Wednesday, April 8, 2009

Losing the plot

A lighthouse... no fancy nonsense, just a plain old lighthouse.

What is they say about never discussing religion or politics?   Oh, well...

There are few things that get me going more than the over-intellectualising of religious beliefs by philosophers and religious commentators.  It's not so much that I am a non believer; it is the huge disparity between the ideas they spend their time discussing and the practical realities of most people's faith.

Intelligent design theory (the idea that life is so complex that it must have required an intelligent creator rather than happen by chance) is a case in point. Does anyone seriously think that this is what the vast majority of religious believers think and care about?  Suppose it were provable-what then? It goes nowhere towards showing the validity or otherwise of any particular creed.  Some of the ID variants that seek to use quantum theory to 'prove' God's existence are even worse.

This week in the Guardian, Madeleine Bunting cooks up another recipe in defence of lost causes -this time it is 'belief through practice' and the 'borders of belief and non-belief' that are put forward as the antidote to good old fashioned reasoned argument. 

Mark Vernon in his usually excellent blog, gives the article an enthusiastic mention. As an ex-priest and a full-time philosopher he no doubt has more sympathy than me.  The computer gremlins wouldn't allow me to post a comment on the Guardian website, so I left it on his blog instead.  For those of you who might be  interested, it is copied below. 

But before you read on, let me make one point in case it is not entirely obvious.  My ire is not directed at the followers of any religion; that is their business and whatever I say shouldn't carry much weight anyway.  What I so dislike, and the real target of my comments, is the weasel words and twists and turns and grasping at straws and up-in-the-clouds, superiority-complex driven intellectual tosh that these quasi philosophers pedal...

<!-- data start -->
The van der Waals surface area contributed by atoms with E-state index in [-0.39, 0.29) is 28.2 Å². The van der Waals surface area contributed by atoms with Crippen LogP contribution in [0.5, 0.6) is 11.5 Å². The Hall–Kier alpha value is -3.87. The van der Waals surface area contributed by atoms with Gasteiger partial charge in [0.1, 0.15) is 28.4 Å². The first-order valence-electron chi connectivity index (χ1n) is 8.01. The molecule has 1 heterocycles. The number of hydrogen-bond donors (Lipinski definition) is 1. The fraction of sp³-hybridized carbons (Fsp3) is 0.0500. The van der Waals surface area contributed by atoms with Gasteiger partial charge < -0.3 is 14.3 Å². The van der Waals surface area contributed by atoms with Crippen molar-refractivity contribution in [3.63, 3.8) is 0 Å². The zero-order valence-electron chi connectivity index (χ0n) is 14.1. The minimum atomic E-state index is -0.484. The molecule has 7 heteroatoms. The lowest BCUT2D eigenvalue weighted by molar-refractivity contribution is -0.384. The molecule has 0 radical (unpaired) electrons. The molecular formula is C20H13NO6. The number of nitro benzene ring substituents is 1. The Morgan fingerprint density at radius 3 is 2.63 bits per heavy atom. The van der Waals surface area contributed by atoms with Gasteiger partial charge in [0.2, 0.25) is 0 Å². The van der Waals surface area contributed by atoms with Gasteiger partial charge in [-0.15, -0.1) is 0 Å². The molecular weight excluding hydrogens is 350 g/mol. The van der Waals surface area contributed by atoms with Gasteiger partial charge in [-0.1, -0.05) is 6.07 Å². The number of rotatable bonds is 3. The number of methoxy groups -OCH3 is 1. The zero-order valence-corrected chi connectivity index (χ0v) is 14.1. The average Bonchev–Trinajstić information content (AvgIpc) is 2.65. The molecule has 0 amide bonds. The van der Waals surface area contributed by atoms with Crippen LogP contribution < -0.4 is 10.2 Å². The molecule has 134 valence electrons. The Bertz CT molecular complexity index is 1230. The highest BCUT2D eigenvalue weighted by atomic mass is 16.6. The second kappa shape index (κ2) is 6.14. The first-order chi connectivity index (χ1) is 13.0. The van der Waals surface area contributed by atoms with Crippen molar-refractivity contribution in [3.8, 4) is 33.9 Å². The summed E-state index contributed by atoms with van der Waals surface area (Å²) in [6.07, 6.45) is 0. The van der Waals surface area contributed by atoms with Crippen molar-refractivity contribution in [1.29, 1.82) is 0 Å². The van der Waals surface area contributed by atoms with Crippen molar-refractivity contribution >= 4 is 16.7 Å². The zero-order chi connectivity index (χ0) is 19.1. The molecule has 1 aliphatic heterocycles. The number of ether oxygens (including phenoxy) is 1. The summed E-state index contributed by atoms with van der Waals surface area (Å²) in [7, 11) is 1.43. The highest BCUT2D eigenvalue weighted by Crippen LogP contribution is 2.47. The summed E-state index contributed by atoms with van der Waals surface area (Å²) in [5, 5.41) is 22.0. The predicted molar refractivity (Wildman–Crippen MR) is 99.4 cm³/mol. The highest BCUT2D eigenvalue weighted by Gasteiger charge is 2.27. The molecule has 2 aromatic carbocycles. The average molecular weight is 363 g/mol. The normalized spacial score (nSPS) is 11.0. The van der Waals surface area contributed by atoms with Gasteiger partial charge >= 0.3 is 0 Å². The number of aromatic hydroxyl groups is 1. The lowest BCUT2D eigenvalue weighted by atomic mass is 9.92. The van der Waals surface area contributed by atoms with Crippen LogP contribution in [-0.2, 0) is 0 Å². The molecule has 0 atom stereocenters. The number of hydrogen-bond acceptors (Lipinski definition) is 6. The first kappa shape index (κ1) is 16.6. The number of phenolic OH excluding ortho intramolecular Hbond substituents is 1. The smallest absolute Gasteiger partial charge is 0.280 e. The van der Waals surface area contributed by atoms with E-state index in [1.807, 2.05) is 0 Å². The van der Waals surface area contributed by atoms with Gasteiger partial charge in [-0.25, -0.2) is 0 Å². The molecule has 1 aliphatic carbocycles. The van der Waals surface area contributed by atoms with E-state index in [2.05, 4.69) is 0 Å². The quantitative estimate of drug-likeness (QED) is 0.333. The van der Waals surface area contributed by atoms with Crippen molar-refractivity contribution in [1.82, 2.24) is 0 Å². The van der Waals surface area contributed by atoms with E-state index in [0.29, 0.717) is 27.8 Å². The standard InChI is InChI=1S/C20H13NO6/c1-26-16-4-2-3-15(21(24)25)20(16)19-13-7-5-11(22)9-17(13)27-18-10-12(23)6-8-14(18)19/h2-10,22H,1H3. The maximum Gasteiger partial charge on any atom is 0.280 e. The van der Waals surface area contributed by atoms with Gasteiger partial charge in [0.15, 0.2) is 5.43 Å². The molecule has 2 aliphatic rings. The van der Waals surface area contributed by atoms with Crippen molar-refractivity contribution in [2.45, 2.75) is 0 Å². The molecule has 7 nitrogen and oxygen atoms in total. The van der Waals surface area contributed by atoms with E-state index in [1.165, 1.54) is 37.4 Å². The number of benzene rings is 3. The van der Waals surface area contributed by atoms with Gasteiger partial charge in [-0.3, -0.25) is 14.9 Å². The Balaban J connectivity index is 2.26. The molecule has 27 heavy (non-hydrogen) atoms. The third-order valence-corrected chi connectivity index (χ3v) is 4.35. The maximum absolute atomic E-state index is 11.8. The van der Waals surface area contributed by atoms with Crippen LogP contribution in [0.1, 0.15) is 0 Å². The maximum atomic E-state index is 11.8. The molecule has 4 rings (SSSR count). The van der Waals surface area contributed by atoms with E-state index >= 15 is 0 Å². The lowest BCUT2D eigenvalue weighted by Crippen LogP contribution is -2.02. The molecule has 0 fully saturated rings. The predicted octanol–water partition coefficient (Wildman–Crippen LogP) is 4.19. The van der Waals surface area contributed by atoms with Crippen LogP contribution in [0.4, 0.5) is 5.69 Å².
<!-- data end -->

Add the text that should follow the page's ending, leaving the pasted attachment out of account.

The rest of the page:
There, I feel better now! 

There is little that gives philosophy and philosophers more of a bad name than the over-intellectualising of the religious apologists. If Madeleine Bunting seriously believes that the millions of practising Christians, Muslims, Jews, etc. base their belief on 'faith through practice' then she really is too far removed from reality.

Why is it that the philosophers and commentators who defend religion use straight forward 'plain speaking' reason in virtually every other part of their life, except when it comes to the argument they are losing? This 'faith through practice' hypothesis, much like the intelligent design theories, is little more than intellectual succour for an argument they have lost. I don't believe for a moment that if they could use common sense, rational, evidential arguments in support of their beliefs that they wouldn't advance them before this sort of weasel worded nonsense.

Of course, almost all believers would accept that God as an 'old man with a white beard' is bit of a ridiculous notion, but surely that doesn't mean the vast majority of religious adherents don't still worship God as (broadly) an all powerful, all seeing, caring, vengeful being. The faith of these people has next to nothing to do with 'belief through practice', still less to do with intelligent design, or the borders between belief and non-belief. They don't use these notions, neither do their priests, nor is it the basis of any part of their faith.

I'm sure that someone will say I'm missing their point. But my counter would be that it is the likes of Bunting and Swinburne who are missing the real point. If Madeleine Bunting wants to spend her time thinking about such intellectual intricacies I guess that's her choice, but frankly, who cares - the general church going public certainly don't. To use my most basic of tests; if anyone thinks my Mum (and millions like her round the world) is motivated to go to church each Sunday because of this sort of shifty intellectualising, then they have seriously lost the plot.

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